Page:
Each dragon is worth at least 650 gold and Baron clocks in at a whopping 1500 gold. And that’s before mentioning the experience gain for each or the all-important Exalted with Baron Nashor buff, which provides a huge, four minute combat advantage. SK leveraged these objectives better than any team in the league.

When SK Gaming got a lead, they closed out the match, and did it efficiently, with a 38:25 average game time that made them second fastest in the league after Roccat.

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It makes sense, then, that SK’s early season stumbles all centered around getting that lead in the first place.

Overall, the team had difficulty in the laning phase during the first four weeks. Only SK’s top laner, Simon “Fredy122” Payne, managed to outfarm opponents. In the jungle, Johnsen’s ganks—pressuring a lane in an attempt to secure a kill—were ineffectual. He attempted 3.4 ganks per game with only a 21 percent success rate.

Then SK made a couple of adjustments that turned their season around.

One key change was shifting Johnsen’s focus in the jungle, using him more on the bottom. Johnsen ganked less often after week four, 2.94 times per game compared to 3.4—but with a much higher success rate, 47 percent. He sacrificed gank attempts in the top lane to improve his efficiency on the rest of the map. The number of ganks in the middle and bottom lane remained the same, and were more successful. Johnsen favored champions with strong counter-gank ability, like Pantheon, Elise, and Evelyn. He was particularly effective with Pantheon, as SK went 6-0 in matches with him playing the spear-toting Spartan.

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This paid dividends for bottom lane duo Adrian “CandyPanda” Wübbelmann and Christoph “nRated” Seitz. The pair saw a 5.56 percent increase in gold at five minutes compared to their level through four weeks, with a 12.35 percent drop in gold at five minutes for their lane opponents. And they carried that advantage into the late game.

A stronger bottom lane duo and more bottom lane jungle presence paid off in another way—dragon control. SK claimed 57.14 percent of dragons in weeks five through 11, a 33.32 percent increase over their week four mark.That 57.4 percent mark would have lead the league over a full season..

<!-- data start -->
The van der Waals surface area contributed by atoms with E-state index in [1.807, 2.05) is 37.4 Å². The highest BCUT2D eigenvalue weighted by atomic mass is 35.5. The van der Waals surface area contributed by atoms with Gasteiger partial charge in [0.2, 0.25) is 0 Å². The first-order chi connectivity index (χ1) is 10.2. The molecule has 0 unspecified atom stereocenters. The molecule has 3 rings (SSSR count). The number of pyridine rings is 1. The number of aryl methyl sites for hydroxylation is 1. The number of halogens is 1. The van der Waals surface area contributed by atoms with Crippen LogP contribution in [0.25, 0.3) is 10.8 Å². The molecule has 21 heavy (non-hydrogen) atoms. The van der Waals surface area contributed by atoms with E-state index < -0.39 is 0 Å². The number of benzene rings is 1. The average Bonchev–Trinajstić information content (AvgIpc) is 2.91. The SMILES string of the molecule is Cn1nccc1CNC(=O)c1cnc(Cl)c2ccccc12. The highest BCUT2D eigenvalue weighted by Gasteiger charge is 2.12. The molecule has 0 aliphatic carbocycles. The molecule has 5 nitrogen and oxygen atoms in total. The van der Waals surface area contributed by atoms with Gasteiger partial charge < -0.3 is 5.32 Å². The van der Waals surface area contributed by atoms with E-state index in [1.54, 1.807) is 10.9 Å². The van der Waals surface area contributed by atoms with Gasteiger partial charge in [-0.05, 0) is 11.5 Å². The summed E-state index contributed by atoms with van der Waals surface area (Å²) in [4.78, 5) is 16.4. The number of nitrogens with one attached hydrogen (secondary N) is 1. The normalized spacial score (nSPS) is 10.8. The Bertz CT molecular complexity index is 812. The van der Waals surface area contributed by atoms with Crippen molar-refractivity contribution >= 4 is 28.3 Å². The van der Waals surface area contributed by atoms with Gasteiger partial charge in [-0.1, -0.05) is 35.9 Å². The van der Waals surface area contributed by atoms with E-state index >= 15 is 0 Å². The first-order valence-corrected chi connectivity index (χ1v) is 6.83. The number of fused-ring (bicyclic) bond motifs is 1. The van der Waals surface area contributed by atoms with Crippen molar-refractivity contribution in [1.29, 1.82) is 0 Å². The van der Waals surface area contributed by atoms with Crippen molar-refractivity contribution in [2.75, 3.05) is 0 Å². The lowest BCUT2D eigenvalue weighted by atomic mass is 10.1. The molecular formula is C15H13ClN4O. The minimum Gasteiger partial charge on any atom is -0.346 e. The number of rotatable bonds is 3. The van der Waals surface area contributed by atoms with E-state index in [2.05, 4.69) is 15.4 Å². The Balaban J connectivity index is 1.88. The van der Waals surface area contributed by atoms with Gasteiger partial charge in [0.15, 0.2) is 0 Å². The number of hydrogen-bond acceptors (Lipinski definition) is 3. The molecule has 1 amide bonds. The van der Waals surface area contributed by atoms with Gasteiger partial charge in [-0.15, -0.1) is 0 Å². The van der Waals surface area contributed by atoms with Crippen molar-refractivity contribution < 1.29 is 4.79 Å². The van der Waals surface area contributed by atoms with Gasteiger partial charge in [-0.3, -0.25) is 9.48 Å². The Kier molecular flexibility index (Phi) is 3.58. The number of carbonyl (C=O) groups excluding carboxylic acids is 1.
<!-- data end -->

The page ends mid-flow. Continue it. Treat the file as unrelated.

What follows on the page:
The shift in jungle focus wouldn’t have worked without Payne’s top lane prowess. SK left him on the top lane island, and he thrived. While his opponents saw a 12.71 percent increase in gold earned at the five minute mark, probably due to less pressure from SK’s jungler, Payne was up 24.7 percent while left to his own devices. SK went 7-4 in matches with him on Renekton and 5-0 in games with him on Trundle.

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SK also figured out how to snowball towers in the second half of the season. Through week four, they only won 20 percent of games while taking the first tower, but their mark the rest of the way, 77.78 percent, obliterated the league average of 55.36 percent and would have topped the league for a full season.

Part of that is due to their champion selections. SK struggled with mid laner Lee on assassin champions, going 1-4, but loved the siege ability of Nidalee and Ziggs, combing for a 9-2 mark. By placing Lee, a newcomer to the LCS who probably doesn’t have the experience to compete with the star mid laners in Europe, into a siege role, SK was simply using their talent in the most efficient way.

While the jungle shift was an important part of SK’s success, it was also representative of the team’s real strength: the ability to adapt, both in macro strategy and in-game tactics.

SK stayed ahead of metagame-changing patches throughout the season, maintaining their team style and success while adjusting their strategies. They did the same in the server, out-rotating opponents to turn a small lead into a victory, a lane advantage into an objective, an objective into a victory.

While our methodology revealed a portion of what made SK so dominant, it’s hardly the whole tale. A more in-depth analysis of the pick and ban phase may reveal more about how they held an advantage in so many matches. Better ways to analyze the late game, and especially success in team fights, be it team composition, positioning, tactics, or mechanics, may reveal more secrets yet

Statistics may never explain the beauty behind one of Seitz’s well-timed engages, or the artful way Wübbelmann cleans up during a hectic battle, while Payne and Johnsen keep the enemy team’s back line engaged. But they do tell an important part of that story.